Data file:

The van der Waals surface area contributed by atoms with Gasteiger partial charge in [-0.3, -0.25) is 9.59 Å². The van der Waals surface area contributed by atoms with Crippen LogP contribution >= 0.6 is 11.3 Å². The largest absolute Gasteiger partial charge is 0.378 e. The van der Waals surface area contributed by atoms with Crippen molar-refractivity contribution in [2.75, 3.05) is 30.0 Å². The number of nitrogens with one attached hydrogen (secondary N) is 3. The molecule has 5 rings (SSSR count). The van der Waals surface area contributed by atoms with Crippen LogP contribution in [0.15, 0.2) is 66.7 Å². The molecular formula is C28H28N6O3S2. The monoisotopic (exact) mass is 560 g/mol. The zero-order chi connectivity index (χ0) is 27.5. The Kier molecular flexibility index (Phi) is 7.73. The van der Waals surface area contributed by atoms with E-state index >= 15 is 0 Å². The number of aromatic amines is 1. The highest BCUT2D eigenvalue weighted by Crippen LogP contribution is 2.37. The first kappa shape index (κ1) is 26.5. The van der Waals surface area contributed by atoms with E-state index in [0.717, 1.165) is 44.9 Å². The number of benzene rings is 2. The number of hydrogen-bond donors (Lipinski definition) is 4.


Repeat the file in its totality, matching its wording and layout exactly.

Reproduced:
The van der Waals surface area contributed by atoms with Gasteiger partial charge in [-0.3, -0.25) is 9.59 Å². The van der Waals surface area contributed by atoms with Crippen LogP contribution >= 0.6 is 11.3 Å². The largest absolute Gasteiger partial charge is 0.378 e. The van der Waals surface area contributed by atoms with Crippen molar-refractivity contribution in [2.75, 3.05) is 30.0 Å². The number of nitrogens with one attached hydrogen (secondary N) is 3. The molecule has 5 rings (SSSR count). The van der Waals surface area contributed by atoms with Crippen LogP contribution in [0.15, 0.2) is 66.7 Å². The molecular formula is C28H28N6O3S2. The monoisotopic (exact) mass is 560 g/mol. The zero-order chi connectivity index (χ0) is 27.5. The Kier molecular flexibility index (Phi) is 7.73. The van der Waals surface area contributed by atoms with E-state index >= 15 is 0 Å². The number of aromatic amines is 1. The highest BCUT2D eigenvalue weighted by Crippen LogP contribution is 2.37. The first kappa shape index (κ1) is 26.5. The van der Waals surface area contributed by atoms with E-state index in [0.717, 1.165) is 44.9 Å². The number of benzene rings is 2. The number of hydrogen-bond donors (Lipinski definition) is 4.